Press release


Monday 10 September 2012



The Bank of England and Treasury have jointly slashed the private pension income of many retired people by more than a third.

These cuts mean someone wanting the same income as they could have taken from a £100,000 pension fund in August 2009 would now need an additional £40,000 - £50,000 to make up the shortfall.

Dr Ros Altmann, Director General of Saga, says “The Bank of England recently suggested that rising asset prices have offset falls in annuity values so that pension incomes are unaffected. This is certainly not the case. And for those in Income Drawdown, the impact has left many retirees facing a catastrophic fall in pension.

Over 325,000 people with capped Income Drawdown plans have suffered from the negative impact of QE on gilt yields plus Government rule changes. Those in poorer health have been particularly penalised, as no special provision is made within the new rules for their shorter life expectancy. 

Dr. Altmann says “These people seem to have no escape from QEs clutches.  They have done the right thing by saving for their retirement, but are being forbidden from spending their own money.  Those who are less healthy and less wealthy are being particularly penalised.”

The wealthiest pensioners, who can use flexible drawdown, are unaffected, as they can take out as much money as they like.

Income Drawdown has been popular with pension savers who do not want to be locked into an annuity which offers no prospect of future capital growth. Industry experts estimate there is around £20billion invested in these funds.

The Government limits the income people can take out of their fund each year, with the maximum amount being set by the Government Actuary Department (GAD), based on the income that would be paid by a standard annuity.  This is, therefore, linked to changes in 15-year gilt yields, which have declined sharply following QE. GAD rate has fallen from 4% in August 2009, to 2% in August 2012, causing a dramatic decline in annual income for drawdown investors.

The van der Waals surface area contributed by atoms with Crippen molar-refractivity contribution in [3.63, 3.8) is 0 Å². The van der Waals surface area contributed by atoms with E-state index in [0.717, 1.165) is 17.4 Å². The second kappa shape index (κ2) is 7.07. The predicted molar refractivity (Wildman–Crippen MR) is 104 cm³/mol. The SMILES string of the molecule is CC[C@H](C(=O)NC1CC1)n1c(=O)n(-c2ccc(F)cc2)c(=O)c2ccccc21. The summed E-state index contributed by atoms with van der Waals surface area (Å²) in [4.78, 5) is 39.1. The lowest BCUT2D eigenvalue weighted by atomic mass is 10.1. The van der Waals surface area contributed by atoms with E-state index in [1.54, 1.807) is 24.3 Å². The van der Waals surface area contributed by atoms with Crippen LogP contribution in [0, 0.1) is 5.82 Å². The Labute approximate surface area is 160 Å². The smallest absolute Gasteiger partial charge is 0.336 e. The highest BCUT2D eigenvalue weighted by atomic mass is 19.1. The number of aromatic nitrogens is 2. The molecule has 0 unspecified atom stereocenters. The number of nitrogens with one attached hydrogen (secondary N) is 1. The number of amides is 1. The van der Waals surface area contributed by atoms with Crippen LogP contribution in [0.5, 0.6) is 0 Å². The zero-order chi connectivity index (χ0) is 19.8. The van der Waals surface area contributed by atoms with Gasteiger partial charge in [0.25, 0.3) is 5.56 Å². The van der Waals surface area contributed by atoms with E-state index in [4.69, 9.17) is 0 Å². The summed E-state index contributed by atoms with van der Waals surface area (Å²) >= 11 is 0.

On top of that, Treasury rule changes have further reduced drawdown incomes. From April 2011, the maximum amount that can be withdrawn each year was cut from 120% of the GAD rate to just 100%.

 The triple whammy of falling gilt yields, reduced GAD rate and lower drawdown cap has left many middle class pensioners facing cuts of more than a third in their drawdown income or more if the funds they invested in performed poorly. Since August 2009, maximum income that can be taken has fallen by around a third.

The Table shows the impact of these combined changes on a £100,000 pension fund in the past three years. 

For example, the maximum annual income a 65-year-old man could draw from a £100,000 capped drawdown pension fund has fallen from £7920 in August 2009, to £5,300 last month and for a 65-year old woman has reduced from £7,440 to £4,900 last month.



Male – by age

Female – by age








August 2009







August 2012 (GAD rate reduced to 2.0%)







% change in maximum drawdown







Increase in value of pension fund required to maintain August 2009 income








These changes for capped income drawdown particularly penalise pensioners in ill health - and also mean lower tax revenue for the Treasury, as the income and spending power of this group are cut.

Dr Altmann says: ‘’The effects are particularly harsh on those in worse health. In the annuity market, they would be able to get an enhanced or “impaired life” rate –- to reflect their shorter life expectancy. But with Income Drawdown, the GAD rate is based on the income paid by a standard annuity, which is much less.  Many people do not want to actually buy an annuity because it means giving all their pension assets to an insurance company and they would rather keep their money invested instead.  But the cards have been stacked against them.’’

Such problems have further undermined confidence and trust in pensions.  Saga has been inundated with letters and emails from distraught and angry pensioners who have saved hard and expected their pension savings to support their retirement lifestyle.  Now, despite having become used to a particular level of pension for the past few years and still having plenty of money in their fund, the government will not allow them to get their hands on it.

 “The Treasury must think again about these injustices, especially the lack of provision for poor health,” says Dr Altmann.  I hope the government will urgently reconsider its policy on this issue.”